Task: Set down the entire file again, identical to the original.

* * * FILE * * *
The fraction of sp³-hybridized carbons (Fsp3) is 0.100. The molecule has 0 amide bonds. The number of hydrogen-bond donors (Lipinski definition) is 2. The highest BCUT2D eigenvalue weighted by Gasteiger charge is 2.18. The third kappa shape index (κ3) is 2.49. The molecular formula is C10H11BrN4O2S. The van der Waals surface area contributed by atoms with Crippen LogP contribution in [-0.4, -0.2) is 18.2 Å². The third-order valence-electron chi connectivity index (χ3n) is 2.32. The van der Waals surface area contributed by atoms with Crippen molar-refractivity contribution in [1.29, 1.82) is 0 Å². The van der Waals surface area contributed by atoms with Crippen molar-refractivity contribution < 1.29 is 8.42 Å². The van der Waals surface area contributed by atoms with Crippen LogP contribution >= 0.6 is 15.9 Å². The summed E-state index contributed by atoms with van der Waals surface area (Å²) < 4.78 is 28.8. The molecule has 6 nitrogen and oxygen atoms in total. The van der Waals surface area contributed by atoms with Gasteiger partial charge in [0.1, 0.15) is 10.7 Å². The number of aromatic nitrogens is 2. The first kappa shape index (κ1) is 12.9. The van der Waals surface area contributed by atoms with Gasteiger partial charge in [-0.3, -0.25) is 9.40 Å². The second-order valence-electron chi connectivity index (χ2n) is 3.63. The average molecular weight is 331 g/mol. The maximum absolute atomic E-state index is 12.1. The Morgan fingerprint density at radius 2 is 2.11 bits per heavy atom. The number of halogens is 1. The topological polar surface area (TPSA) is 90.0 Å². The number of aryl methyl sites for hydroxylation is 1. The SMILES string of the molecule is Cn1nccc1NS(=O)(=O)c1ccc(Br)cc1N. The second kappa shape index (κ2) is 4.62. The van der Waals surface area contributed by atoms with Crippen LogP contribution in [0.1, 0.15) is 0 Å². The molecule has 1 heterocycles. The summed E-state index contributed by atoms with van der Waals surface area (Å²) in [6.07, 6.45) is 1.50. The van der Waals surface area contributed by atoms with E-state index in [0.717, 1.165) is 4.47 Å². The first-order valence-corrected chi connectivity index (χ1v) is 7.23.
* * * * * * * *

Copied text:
The fraction of sp³-hybridized carbons (Fsp3) is 0.100. The molecule has 0 amide bonds. The number of hydrogen-bond donors (Lipinski definition) is 2. The highest BCUT2D eigenvalue weighted by Gasteiger charge is 2.18. The third kappa shape index (κ3) is 2.49. The molecular formula is C10H11BrN4O2S. The van der Waals surface area contributed by atoms with Crippen LogP contribution in [-0.4, -0.2) is 18.2 Å². The third-order valence-electron chi connectivity index (χ3n) is 2.32. The van der Waals surface area contributed by atoms with Crippen molar-refractivity contribution in [1.29, 1.82) is 0 Å². The van der Waals surface area contributed by atoms with Crippen molar-refractivity contribution < 1.29 is 8.42 Å². The van der Waals surface area contributed by atoms with Crippen LogP contribution >= 0.6 is 15.9 Å². The summed E-state index contributed by atoms with van der Waals surface area (Å²) < 4.78 is 28.8. The molecule has 6 nitrogen and oxygen atoms in total. The van der Waals surface area contributed by atoms with Gasteiger partial charge in [0.1, 0.15) is 10.7 Å². The number of aromatic nitrogens is 2. The first kappa shape index (κ1) is 12.9. The van der Waals surface area contributed by atoms with Gasteiger partial charge in [-0.3, -0.25) is 9.40 Å². The second-order valence-electron chi connectivity index (χ2n) is 3.63. The average molecular weight is 331 g/mol. The maximum absolute atomic E-state index is 12.1. The Morgan fingerprint density at radius 2 is 2.11 bits per heavy atom. The number of halogens is 1. The topological polar surface area (TPSA) is 90.0 Å². The number of aryl methyl sites for hydroxylation is 1. The SMILES string of the molecule is Cn1nccc1NS(=O)(=O)c1ccc(Br)cc1N. The second kappa shape index (κ2) is 4.62. The van der Waals surface area contributed by atoms with Crippen LogP contribution in [0.1, 0.15) is 0 Å². The molecule has 1 heterocycles. The summed E-state index contributed by atoms with van der Waals surface area (Å²) in [6.07, 6.45) is 1.50. The van der Waals surface area contributed by atoms with E-state index in [0.717, 1.165) is 4.47 Å². The first-order valence-corrected chi connectivity index (χ1v) is 7.23.